There is another factor to consider. The Reagan build-up of the 1980s fielded a new generation of weapons platforms that continue to be the mainstay of the force today – the M1 tank, Bradley Fighting Vehicle, Apache and Black Hawk helicopters, Burke guided missile destroyers, F-15 fighters, and much more. In contrast, the 1990s represented basically a procurement holiday, except for important developments in precision munitions and UAVs. And, as I mentioned earlier, the post 9/11 defense spending surge resulted in relatively little new recapitalization of the force.
The current inventory is getting old and worn down from Iraq and Afghanistan. Some equipment can be re-furbished with life-extension programs, but there is no getting around the fact that others must be replaced. Most of these Reagan-era platforms are still best in class relative to the rest of the world, so with the important exception of air superiority fighters and other high-end systems, pursuing costly, leap-ahead improvements in technology and capability is not necessarily required. Our guiding principle going forward must be to develop technology and field weapons that are affordable, versatile, and relevant to the most likely and lethal threats in the decades to come, not just more expensive and exotic versions of what we had in the past.
I revisit this history because it leads to an important point for the future: when it comes to our military modernization accounts, the proverbial “low hanging fruit” – those weapons and other programs considered most questionable – have not only been plucked, they have been stomped on and crushed. What remains are much-needed capabilities – relating to air superiority and mobility, long-range strike, nuclear deterrence, maritime access, space and cyber warfare, ground forces, intelligence, surveillance and reconnaissance – that our nation’s civilian and military leadership deem absolutely critical. For example:
We must build a new tanker. The ones we have are twice as old as many of the pilots flying them;
We must field a next generation strike fighter – the F-35 – and at a cost that permits large enough numbers to replace the current fighter inventory and maintain a healthy margin of superiority over the Russians and Chinese;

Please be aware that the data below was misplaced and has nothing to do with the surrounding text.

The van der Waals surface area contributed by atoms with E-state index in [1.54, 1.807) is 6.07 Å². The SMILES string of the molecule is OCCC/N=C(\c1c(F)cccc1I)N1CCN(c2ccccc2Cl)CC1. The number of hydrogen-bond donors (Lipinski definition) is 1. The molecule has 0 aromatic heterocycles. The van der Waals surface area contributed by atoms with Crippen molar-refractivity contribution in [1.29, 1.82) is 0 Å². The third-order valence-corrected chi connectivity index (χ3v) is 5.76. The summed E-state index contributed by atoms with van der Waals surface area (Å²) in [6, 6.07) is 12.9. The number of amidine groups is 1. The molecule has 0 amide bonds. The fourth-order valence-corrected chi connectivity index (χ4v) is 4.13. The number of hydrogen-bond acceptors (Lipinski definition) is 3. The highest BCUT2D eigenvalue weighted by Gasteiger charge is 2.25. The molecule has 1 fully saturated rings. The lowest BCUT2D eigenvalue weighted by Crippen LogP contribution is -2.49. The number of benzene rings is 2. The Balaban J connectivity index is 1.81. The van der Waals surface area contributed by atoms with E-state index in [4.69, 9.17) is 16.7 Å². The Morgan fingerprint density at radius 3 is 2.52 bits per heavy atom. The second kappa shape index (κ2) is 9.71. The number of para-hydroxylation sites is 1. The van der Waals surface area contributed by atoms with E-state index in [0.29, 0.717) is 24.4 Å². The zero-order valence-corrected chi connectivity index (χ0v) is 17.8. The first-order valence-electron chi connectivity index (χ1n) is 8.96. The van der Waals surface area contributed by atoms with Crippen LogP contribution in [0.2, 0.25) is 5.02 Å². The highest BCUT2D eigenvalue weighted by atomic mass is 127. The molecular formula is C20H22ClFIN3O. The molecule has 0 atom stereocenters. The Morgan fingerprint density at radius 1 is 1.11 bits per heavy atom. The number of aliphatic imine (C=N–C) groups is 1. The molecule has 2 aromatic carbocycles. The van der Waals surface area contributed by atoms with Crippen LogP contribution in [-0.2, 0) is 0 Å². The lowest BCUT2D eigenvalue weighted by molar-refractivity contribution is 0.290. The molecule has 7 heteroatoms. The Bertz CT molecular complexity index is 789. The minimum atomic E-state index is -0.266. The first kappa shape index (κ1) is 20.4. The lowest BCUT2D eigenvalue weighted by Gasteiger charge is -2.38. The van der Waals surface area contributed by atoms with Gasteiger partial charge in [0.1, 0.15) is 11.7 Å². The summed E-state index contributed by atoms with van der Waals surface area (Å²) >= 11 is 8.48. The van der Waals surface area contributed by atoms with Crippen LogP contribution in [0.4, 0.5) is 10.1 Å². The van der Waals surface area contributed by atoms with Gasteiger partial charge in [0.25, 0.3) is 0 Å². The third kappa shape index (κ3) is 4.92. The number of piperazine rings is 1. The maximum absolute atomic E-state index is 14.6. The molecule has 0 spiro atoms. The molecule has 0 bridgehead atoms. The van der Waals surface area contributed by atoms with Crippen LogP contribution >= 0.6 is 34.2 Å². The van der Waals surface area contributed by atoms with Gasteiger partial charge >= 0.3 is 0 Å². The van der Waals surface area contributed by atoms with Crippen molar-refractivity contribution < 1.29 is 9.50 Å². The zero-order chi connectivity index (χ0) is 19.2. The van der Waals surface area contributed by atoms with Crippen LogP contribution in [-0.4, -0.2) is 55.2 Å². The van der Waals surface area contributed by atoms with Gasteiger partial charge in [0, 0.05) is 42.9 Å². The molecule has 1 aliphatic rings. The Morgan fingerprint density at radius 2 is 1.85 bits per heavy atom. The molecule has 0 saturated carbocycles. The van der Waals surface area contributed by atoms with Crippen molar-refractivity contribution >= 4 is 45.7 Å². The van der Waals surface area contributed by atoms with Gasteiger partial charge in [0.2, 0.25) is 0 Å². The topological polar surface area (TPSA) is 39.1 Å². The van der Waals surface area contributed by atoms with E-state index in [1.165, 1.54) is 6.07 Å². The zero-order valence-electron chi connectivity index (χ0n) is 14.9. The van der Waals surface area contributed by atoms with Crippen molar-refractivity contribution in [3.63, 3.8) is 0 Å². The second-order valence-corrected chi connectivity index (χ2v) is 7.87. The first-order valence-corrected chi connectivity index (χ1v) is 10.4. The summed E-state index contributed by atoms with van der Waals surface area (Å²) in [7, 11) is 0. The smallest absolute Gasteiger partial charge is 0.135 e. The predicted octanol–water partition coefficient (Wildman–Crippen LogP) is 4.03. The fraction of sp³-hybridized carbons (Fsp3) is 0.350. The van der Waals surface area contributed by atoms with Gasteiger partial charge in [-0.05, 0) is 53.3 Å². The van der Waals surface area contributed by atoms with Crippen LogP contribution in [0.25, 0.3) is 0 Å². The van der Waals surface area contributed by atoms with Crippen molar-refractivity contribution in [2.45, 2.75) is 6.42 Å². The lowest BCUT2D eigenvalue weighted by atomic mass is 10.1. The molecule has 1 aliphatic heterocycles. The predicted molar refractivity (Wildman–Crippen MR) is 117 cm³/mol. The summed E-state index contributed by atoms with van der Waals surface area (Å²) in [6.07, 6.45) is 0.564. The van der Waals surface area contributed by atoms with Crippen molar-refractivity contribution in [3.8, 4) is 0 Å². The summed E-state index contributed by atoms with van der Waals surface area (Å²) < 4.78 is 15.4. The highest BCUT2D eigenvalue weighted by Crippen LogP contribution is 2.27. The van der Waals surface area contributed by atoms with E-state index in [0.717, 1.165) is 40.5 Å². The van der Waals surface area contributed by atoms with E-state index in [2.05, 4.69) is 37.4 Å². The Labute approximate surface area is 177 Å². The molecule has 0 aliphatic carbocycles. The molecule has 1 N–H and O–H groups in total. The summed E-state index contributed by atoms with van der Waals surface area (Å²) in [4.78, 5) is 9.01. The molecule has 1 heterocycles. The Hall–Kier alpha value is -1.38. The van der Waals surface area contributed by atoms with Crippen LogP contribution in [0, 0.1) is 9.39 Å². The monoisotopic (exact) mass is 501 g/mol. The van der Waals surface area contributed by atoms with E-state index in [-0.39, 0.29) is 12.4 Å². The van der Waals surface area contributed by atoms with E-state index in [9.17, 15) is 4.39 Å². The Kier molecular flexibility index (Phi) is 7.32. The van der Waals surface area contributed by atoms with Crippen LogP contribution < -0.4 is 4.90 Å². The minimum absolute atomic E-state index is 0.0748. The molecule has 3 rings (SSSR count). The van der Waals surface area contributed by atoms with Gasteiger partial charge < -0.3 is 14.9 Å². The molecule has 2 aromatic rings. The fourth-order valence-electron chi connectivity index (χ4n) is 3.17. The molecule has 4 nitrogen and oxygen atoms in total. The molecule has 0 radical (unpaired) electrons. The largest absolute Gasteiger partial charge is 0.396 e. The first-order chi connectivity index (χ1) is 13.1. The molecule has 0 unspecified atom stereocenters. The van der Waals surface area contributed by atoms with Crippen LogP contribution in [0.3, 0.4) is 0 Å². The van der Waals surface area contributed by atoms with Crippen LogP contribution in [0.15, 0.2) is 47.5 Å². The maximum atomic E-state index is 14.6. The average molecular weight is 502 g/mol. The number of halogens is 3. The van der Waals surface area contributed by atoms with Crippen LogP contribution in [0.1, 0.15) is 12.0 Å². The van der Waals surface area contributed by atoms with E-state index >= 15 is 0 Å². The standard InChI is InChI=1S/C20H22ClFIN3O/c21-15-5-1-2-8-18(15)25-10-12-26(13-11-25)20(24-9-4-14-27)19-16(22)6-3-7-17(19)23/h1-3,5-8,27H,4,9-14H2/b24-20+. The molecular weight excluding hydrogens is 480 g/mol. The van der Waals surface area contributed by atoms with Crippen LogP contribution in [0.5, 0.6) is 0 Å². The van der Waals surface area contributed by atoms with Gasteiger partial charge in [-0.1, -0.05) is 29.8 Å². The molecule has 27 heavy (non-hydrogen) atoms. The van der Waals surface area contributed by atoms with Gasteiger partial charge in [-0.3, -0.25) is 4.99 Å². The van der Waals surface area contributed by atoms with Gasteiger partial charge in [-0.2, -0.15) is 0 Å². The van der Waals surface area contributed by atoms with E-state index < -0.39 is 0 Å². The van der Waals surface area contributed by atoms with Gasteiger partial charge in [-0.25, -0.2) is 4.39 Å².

We must build more ships – in recent years, the size of the Navy fleet has sunk to the lowest number since before World War II, and will get smaller as more Reagan-era vessels reach the end of their service life;
We must recapitalize the ground forces – the Army and Marines – whose combat vehicles and helicopters are worn down after a decade of war; and
At some point we must replace our ballistic missile submarines – a program that illustrates the modernization dilemmas we face.
Over the past two years, a dedicated effort by DoD acquisitions experts to reduce requirements and costs brought down the projected price tag of these new boomers by $2 billion each. But that still leaves us with a projected cost of $5 billion per sub – and we’re planning to build 12 of them, presenting some serious issues for the Navy’s shipbuilding budget down the road.
So as we move forward, unless our country’s political leadership envisions a dramatically diminished global security role for the United States, it is vitally important to protect the military modernization accounts – in absolute terms, and as a share of the defense budget.
But sustaining this “tooth” part of the budget – the weapons and the soldiers, sailors, airmen and Marines who use them – is increasingly difficult given the massive growth of other components of the defense budget, the “tail” if you will –operations, maintenance, pay and benefits, and other forms of overhead. America’s defense enterprise has consumed ever higher level of resources as a matter of routine just to maintain, staff, and administer itself – the other key reason that major increases in the total base defense budget since 2001 have led to relatively modest increases in usable military capabilities.
As a result, starting last spring, we began to take a hard look at the department’s overhead costs, in particular the massive administrative and support bureaucracies – within the military services, and across the defense department as a whole. The purpose was to carve out more budget “headroom” that could be allocated to force structure and modernization.